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Yogi's Yearning (Interview with B K S Iyengar)

Yogi's Yearning (Interview with B K S Iyengar)

Publication: The Times of India
Date: January 1, 2004
URL: http://timesofindia.indiatimes.com/articleshow/398781.cms

Introduction: He has become a legend in his lifetime. B K S Iyengar , or "Guruji", has played a key role in putting the ancient art of yoga firmly on the global map. He has helped separate the physical aspect of yoga from its spiritual side, taking it into a secular space beyond the boundaries of  India .

The man who allowed yoga to be branded, albeit reluctantly, in his name spoke to Rohini Nilekani on the eve of his 85th birthday.

Q.: Looking back at your life and accomplishments, how does it feel?
A.: I feel really happy and satisfied that I succeeded in my mission to make yoga respectable. Now, when I see the wide reach of yoga, I sometimes forget the desperate struggle and the hard work. I remember only the love and affection I have received from all my students.

Q.: How do asanas help a student to realise his inner self?
A.: There are gradations in asanas , starting from the gross, crude method. Then you refine it and bring it to a point where the various aspects of the consciousness are made to unite into a single entity.

Then you go to the source of the consciousness - the epicentre. In the epicentre, there is no feeling of the past or the future. Though time is linked with the future, the mind, the consciousness - everything remains in the state of the present. That is the highest practice of asana .

But there is a hierarchy in the progression of an asana , which cannot come in a day. There must be sadhana . Just abhyasa or doing asanas day in and day out is not sadhana . You have to search, you have to filter and you have to reach a tranquil state - that's sadhana , the light of gyana or knowledge.

Q.: Haven't you come full circle in your teaching? You started with emphasising the spiritual aspect, quickly realised that people needed to train their bodies first, and concentrated on asana practice, even at the risk of being called the physical yogi. Now you are going back to explaining the spiritual moorings of yoga practice.
A.: It is all about the hierarchy of practice. Do you think all are fit to understand the atma ? Naturally, I had to start with what people can see and feel. And then guide them from the body to - in that order - the sense of perception, to mind, to intelligence, to ego and, finally, to consciousness and atma .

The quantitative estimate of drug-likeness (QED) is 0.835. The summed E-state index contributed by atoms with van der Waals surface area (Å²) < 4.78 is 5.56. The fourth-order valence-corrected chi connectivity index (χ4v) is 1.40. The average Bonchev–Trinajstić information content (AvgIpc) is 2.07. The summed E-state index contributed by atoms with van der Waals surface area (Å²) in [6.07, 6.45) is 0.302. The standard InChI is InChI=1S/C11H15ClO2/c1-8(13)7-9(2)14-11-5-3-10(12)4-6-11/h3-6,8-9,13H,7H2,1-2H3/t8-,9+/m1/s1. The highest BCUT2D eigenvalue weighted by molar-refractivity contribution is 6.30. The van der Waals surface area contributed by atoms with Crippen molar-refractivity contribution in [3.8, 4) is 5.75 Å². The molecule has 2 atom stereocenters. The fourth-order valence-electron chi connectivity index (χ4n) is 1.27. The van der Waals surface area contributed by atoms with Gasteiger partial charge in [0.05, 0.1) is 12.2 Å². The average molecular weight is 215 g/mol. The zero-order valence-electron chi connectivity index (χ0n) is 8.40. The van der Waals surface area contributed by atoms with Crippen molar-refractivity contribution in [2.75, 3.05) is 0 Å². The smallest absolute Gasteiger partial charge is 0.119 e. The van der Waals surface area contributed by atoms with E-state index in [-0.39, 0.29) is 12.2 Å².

Q.: But if many more students have to be guided down that path, a lot more work needs to be done and again we come back to the question of creating teachers for the millions of people in India.
A.: That, my friend, is not possible. If you read the Mahabharata, Krishna was the only Yogeshwar, though there were so many dharmik people at the time. But who gave the knowledge? Only  Krishna ! The art of teaching is very refined. So how can you produce thousands of teachers, when even in the Mahabharata there was only one Krishna ?

Q.: What then is the future of yoga?
A.: The future of yoga, I am sure, is very bright. For one, there is a new health consciousness in  India . Yoga did not become popular on account of my teaching of classical methods. It became so popular in the West because I took the therapeutic value of yoga and through that propagated yoga.

Here too, life is becoming very costly. Medical treatments are expensive, and people are not always in a position to afford them. The only preventive is yoga. Patanjali says " Heyam dukkham anagatam " (The pains which are yet to come can be and are to be avoided).

Why do you allow your body and mind to become a victim? Begin your work today so that you won't become a victim at all. People cannot afford medicine but they can afford yoga in their own homes. They used to call me furniture yogi.

But the props that I founded are the equivalent of the ICU in yoga now. My radical methods have been proved right. Now yoga has been accepted in the medical field. Through my cassettes and books and CDs, I have tried to present a theory of asanas - how to understand  asanas by balancing the elements and taking the asana to the spiritual level.

I have spelt out the philosophical background of asanas . By reading, listening and practising, even a common man can save time and learn to experience this art.

Q.: Is any part of your mission is still pending? Or do you feel a sense of completion?
A.: I feel a sense of completion, but I want to maintain it till God calls me or till my last breath disappears. I have to establish what I have given.

Q.: Finally, what is your message for this country which is so troubled by disharmony and stress?
A.: In India , there was spiritual satisfaction, peace and happiness in the days before the invasion of Alexander. You must know the difference between 'before invasion' and 'after invasion'. Indians developed poverty in intelligence, poverty in material as well as spiritual wealth after the invasion.

But if you practise yoga; if you start, then the self goes on progressing and then the self becomes like Brahma and starts reflecting the character of brahman and then the whole of India will be in a state of prosperity - not just material prosperity but auspicious prosperity and I am hoping for that - that India should come back to the glory of what it was before Alexander's attack.

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